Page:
SAMHD1 expression is associated with low immune activation but not correlated with HIV‑1 DNA levels in CD4+ T cells of patients with HIV‑1
- Jie Li
- Chuanhua Gao
- Shanshan Huang
- Longteng Jin
- Changzhong Jin
Affiliations: Department of Infectious Disease, The Second Affiliated Hospital and Yuying Children's Hospital of Wenzhou Medical University, Wenzhou, Zhejiang 325027, P.R. China, Laboratory of Biochemistry and Biomaterials, Department of Materials, College of Chemical and Material Engineering, Quzhou University, Quzhou, Zhejiang 324000, P.R. China, Department of Childhood Infectious Disease, The Second Affiliated Hospital and Yuying Children's Hospital of Wenzhou Medical University, Wenzhou, Zhejiang 325027, P.R. China, State Key Laboratory for Diagnosis and Treatment of Infectious Diseases, Collaborative Innovation Center for Diagnosis and Treatment of Infectious Diseases, The First Affiliated Hospital, School of Medicine, Zhejiang University, Hangzhou, Zhejiang 310003, P.R. China
- Published online on: May 18, 2020 https://doi.org/10.3892/mmr.2020.11153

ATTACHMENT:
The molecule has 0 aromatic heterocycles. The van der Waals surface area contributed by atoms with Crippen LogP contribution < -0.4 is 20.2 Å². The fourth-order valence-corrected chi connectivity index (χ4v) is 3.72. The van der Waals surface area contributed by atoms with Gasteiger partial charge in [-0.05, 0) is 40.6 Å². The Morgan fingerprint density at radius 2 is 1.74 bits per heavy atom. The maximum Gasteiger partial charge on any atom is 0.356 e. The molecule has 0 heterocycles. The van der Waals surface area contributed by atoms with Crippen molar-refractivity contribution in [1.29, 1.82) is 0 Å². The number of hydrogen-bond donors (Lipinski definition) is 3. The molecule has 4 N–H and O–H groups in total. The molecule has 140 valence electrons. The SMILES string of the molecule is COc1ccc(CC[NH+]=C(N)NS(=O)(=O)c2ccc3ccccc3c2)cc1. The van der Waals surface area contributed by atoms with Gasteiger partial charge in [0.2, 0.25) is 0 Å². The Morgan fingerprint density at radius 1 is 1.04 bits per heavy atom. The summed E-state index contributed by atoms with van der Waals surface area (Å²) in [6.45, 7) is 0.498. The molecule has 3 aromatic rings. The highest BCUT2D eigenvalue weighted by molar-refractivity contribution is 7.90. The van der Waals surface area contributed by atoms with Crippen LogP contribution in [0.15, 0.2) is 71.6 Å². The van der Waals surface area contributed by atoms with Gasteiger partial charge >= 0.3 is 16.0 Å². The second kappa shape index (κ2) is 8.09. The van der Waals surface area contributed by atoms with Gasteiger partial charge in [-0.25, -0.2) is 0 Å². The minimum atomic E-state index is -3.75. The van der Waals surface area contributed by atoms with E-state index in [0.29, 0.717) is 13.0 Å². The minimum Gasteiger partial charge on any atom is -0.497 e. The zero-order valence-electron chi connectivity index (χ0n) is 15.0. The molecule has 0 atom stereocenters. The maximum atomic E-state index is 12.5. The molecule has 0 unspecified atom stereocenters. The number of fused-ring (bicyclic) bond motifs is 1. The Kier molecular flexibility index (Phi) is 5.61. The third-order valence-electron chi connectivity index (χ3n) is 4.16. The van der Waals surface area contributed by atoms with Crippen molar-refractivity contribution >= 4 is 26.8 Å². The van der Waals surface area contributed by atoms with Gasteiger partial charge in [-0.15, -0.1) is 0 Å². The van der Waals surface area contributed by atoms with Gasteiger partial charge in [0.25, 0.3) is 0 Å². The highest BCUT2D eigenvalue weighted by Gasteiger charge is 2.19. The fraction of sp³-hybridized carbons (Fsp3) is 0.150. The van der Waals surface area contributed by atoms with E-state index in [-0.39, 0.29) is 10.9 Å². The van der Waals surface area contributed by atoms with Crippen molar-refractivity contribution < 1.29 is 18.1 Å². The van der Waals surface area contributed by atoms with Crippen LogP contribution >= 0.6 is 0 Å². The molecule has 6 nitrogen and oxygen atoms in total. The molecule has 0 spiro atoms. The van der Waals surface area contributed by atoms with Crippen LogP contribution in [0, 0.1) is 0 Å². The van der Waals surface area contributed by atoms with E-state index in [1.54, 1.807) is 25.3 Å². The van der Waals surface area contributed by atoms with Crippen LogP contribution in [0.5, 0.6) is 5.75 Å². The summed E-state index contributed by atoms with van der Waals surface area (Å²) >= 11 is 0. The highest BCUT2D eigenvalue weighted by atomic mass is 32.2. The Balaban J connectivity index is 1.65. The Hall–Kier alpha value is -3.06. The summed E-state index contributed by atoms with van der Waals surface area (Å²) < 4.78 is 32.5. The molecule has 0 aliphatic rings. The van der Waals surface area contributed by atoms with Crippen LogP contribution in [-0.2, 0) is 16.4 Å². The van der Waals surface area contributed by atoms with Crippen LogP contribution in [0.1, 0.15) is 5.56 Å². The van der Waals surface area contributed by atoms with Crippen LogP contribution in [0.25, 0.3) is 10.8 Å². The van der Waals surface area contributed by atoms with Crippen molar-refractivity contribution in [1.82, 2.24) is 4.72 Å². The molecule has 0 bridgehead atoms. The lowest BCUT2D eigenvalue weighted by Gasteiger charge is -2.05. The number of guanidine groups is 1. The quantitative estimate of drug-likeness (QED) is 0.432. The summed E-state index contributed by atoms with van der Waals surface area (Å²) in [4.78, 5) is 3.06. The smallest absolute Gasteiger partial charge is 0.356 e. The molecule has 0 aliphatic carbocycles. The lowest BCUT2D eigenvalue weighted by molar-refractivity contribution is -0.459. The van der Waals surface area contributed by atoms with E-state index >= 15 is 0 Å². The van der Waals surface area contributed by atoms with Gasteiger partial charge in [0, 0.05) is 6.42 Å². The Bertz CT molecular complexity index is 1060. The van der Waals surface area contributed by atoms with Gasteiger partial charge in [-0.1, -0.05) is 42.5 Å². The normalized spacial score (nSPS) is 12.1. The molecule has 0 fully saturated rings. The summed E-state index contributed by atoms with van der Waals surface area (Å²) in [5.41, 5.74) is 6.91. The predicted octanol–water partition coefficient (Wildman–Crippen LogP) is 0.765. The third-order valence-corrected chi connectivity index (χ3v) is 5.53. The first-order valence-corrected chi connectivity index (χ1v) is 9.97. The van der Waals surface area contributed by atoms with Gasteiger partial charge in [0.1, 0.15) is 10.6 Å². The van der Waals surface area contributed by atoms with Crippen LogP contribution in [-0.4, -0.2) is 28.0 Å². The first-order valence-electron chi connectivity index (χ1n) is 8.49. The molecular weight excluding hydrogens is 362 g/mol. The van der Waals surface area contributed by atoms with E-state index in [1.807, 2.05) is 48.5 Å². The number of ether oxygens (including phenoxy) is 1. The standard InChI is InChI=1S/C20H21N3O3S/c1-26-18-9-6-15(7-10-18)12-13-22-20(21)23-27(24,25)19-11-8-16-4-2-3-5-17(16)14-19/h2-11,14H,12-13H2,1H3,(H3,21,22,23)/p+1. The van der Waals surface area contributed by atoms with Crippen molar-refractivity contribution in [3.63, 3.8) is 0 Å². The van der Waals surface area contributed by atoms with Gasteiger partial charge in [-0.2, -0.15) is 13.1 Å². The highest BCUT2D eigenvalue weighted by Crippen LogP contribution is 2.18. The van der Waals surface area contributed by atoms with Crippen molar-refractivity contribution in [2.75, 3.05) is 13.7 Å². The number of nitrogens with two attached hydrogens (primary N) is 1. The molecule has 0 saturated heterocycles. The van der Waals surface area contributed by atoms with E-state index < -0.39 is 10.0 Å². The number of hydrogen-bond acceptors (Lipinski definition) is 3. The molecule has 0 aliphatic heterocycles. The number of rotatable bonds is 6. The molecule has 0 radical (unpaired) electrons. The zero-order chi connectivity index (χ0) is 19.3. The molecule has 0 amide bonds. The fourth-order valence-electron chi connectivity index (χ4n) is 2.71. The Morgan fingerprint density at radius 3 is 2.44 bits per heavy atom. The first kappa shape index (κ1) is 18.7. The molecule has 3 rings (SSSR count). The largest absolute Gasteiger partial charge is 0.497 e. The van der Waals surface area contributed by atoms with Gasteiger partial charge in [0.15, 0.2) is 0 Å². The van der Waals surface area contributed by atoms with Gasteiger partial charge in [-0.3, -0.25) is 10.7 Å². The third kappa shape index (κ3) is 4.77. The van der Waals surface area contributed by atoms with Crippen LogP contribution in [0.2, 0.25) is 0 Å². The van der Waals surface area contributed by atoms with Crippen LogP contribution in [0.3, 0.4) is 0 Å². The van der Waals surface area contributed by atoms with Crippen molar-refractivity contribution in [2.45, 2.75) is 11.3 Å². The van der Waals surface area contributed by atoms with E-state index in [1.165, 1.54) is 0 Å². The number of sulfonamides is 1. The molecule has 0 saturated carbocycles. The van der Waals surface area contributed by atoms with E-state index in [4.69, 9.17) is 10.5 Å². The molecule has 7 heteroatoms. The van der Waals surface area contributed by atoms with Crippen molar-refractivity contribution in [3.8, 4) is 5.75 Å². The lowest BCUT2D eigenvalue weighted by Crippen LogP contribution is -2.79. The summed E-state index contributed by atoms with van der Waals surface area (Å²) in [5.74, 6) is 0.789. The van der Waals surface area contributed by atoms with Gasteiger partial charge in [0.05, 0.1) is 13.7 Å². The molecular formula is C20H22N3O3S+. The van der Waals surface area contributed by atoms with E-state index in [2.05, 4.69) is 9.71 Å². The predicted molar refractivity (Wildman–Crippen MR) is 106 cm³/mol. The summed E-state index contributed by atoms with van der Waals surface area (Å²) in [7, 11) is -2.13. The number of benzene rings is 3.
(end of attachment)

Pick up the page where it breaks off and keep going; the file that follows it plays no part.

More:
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Sterile α motif and histidine/aspartic acid domain‑containing protein 1 (SAMHD1) can inhibit reverse transcription of human immunodeficiency virus‑1 (HIV‑1) by hydrolyzing intracellular deoxy‑ribonucleoside triphosphate. However, its role in HIV‑1 disease progression has not been extensively studied. To study the impacts of SAMHD1 on HIV‑1 disease progression, especially on DNA levels, we investigated SAMHD1 levels in the peripheral blood of HIV‑1 elite controllers (ECs), antiretroviral therapy (ART) naive viremic progressors (VPs) and patients with HIV‑1 receiving ART (HIV‑ARTs) compared with healthy controls. In addition, the present study analyzed the relationship between SAMHD1 and interferon‑α, immune activation and HIV‑1 DNA levels. The results of the present study demonstrated elevated SAMHD1 expression in the peripheral blood mononuclear cells of all patients withHIV‑1, but higher SAMHD1 expression in the CD4+ T cells of only ECs compared with healthy controls. Immune activation was increased in the VPs and decreased in the ECs compared with healthy controls. Substantially lower HIV‑1 DNA levels were identified in ECs compared with those in VPs and HIV‑ARTs. SAMHD1 expression was associated with low levels of immune activation. No significant correlation was observed between SAMHD1 and HIV‑1 DNA levels. Overall, the findings of the present study indicated that SAMHD1 was highly expressed in ECs, which may be associated with low immune activation levels, but was not directly related to HIV‑1 DNA levels.